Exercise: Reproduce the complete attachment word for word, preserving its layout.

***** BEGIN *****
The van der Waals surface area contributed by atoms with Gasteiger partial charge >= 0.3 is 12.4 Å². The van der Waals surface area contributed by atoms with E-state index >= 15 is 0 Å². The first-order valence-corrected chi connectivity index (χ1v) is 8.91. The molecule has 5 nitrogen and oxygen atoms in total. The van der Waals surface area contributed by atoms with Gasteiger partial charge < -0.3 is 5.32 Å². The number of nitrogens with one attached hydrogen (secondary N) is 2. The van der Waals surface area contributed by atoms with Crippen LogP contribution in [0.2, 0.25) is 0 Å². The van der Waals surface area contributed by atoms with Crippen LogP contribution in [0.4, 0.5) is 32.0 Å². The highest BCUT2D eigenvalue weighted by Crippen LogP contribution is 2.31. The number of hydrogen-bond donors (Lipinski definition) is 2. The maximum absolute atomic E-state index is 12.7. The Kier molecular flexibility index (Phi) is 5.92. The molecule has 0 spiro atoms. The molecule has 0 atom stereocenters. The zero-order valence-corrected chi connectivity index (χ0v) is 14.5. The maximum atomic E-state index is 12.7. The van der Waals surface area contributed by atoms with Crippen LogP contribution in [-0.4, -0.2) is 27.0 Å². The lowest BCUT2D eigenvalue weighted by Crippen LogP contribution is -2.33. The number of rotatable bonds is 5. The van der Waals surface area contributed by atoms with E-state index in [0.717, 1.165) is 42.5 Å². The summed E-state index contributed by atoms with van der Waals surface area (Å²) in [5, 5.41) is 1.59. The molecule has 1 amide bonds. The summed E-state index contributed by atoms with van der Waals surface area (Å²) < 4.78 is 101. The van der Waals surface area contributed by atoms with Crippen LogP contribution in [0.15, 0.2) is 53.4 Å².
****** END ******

The van der Waals surface area contributed by atoms with Gasteiger partial charge >= 0.3 is 12.4 Å². The van der Waals surface area contributed by atoms with E-state index >= 15 is 0 Å². The first-order valence-corrected chi connectivity index (χ1v) is 8.91. The molecule has 5 nitrogen and oxygen atoms in total. The van der Waals surface area contributed by atoms with Gasteiger partial charge < -0.3 is 5.32 Å². The number of nitrogens with one attached hydrogen (secondary N) is 2. The van der Waals surface area contributed by atoms with Crippen LogP contribution in [0.2, 0.25) is 0 Å². The van der Waals surface area contributed by atoms with Crippen LogP contribution in [0.4, 0.5) is 32.0 Å². The highest BCUT2D eigenvalue weighted by Crippen LogP contribution is 2.31. The number of hydrogen-bond donors (Lipinski definition) is 2. The maximum absolute atomic E-state index is 12.7. The Kier molecular flexibility index (Phi) is 5.92. The molecule has 0 spiro atoms. The molecule has 0 atom stereocenters. The zero-order valence-corrected chi connectivity index (χ0v) is 14.5. The maximum atomic E-state index is 12.7. The van der Waals surface area contributed by atoms with Crippen LogP contribution in [-0.4, -0.2) is 27.0 Å². The lowest BCUT2D eigenvalue weighted by Crippen LogP contribution is -2.33. The number of rotatable bonds is 5. The van der Waals surface area contributed by atoms with E-state index in [0.717, 1.165) is 42.5 Å². The summed E-state index contributed by atoms with van der Waals surface area (Å²) in [5, 5.41) is 1.59. The molecule has 1 amide bonds. The summed E-state index contributed by atoms with van der Waals surface area (Å²) < 4.78 is 101. The van der Waals surface area contributed by atoms with Crippen LogP contribution in [0.15, 0.2) is 53.4 Å².